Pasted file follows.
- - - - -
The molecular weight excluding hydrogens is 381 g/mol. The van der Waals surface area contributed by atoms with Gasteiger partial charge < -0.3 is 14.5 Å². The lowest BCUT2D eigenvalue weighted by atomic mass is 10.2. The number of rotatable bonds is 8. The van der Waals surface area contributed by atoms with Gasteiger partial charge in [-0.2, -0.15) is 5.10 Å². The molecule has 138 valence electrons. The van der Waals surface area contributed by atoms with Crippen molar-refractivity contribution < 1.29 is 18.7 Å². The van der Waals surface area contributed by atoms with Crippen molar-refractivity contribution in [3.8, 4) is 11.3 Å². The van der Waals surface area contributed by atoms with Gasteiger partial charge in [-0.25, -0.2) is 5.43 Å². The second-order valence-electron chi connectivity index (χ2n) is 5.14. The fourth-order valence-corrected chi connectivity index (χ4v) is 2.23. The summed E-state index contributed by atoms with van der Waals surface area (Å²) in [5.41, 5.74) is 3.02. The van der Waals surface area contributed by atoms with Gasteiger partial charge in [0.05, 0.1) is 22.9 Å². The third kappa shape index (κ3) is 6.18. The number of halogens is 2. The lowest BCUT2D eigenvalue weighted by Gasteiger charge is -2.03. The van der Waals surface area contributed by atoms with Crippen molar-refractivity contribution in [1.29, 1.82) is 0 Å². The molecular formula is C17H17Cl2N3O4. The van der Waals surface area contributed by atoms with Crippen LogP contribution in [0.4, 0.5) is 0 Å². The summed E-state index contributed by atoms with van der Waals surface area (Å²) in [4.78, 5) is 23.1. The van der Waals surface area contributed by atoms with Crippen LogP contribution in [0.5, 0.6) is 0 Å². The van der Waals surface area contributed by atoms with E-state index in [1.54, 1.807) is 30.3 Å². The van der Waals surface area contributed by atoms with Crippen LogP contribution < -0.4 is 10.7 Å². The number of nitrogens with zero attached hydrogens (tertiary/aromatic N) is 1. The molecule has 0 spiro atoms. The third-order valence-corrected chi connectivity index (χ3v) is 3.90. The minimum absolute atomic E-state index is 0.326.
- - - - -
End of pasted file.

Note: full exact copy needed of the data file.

The molecular weight excluding hydrogens is 381 g/mol. The van der Waals surface area contributed by atoms with Gasteiger partial charge < -0.3 is 14.5 Å². The lowest BCUT2D eigenvalue weighted by atomic mass is 10.2. The number of rotatable bonds is 8. The van der Waals surface area contributed by atoms with Gasteiger partial charge in [-0.2, -0.15) is 5.10 Å². The molecule has 138 valence electrons. The van der Waals surface area contributed by atoms with Crippen molar-refractivity contribution < 1.29 is 18.7 Å². The van der Waals surface area contributed by atoms with Crippen molar-refractivity contribution in [3.8, 4) is 11.3 Å². The van der Waals surface area contributed by atoms with Gasteiger partial charge in [-0.25, -0.2) is 5.43 Å². The second-order valence-electron chi connectivity index (χ2n) is 5.14. The fourth-order valence-corrected chi connectivity index (χ4v) is 2.23. The summed E-state index contributed by atoms with van der Waals surface area (Å²) in [5.41, 5.74) is 3.02. The van der Waals surface area contributed by atoms with Gasteiger partial charge in [0.05, 0.1) is 22.9 Å². The third kappa shape index (κ3) is 6.18. The number of halogens is 2. The lowest BCUT2D eigenvalue weighted by Gasteiger charge is -2.03. The van der Waals surface area contributed by atoms with Crippen molar-refractivity contribution in [1.29, 1.82) is 0 Å². The molecular formula is C17H17Cl2N3O4. The van der Waals surface area contributed by atoms with Crippen LogP contribution in [0.4, 0.5) is 0 Å². The summed E-state index contributed by atoms with van der Waals surface area (Å²) in [4.78, 5) is 23.1. The van der Waals surface area contributed by atoms with Crippen LogP contribution in [0.5, 0.6) is 0 Å². The van der Waals surface area contributed by atoms with E-state index in [1.54, 1.807) is 30.3 Å². The van der Waals surface area contributed by atoms with Crippen LogP contribution < -0.4 is 10.7 Å². The number of nitrogens with zero attached hydrogens (tertiary/aromatic N) is 1. The molecule has 0 spiro atoms. The third-order valence-corrected chi connectivity index (χ3v) is 3.90. The minimum absolute atomic E-state index is 0.326.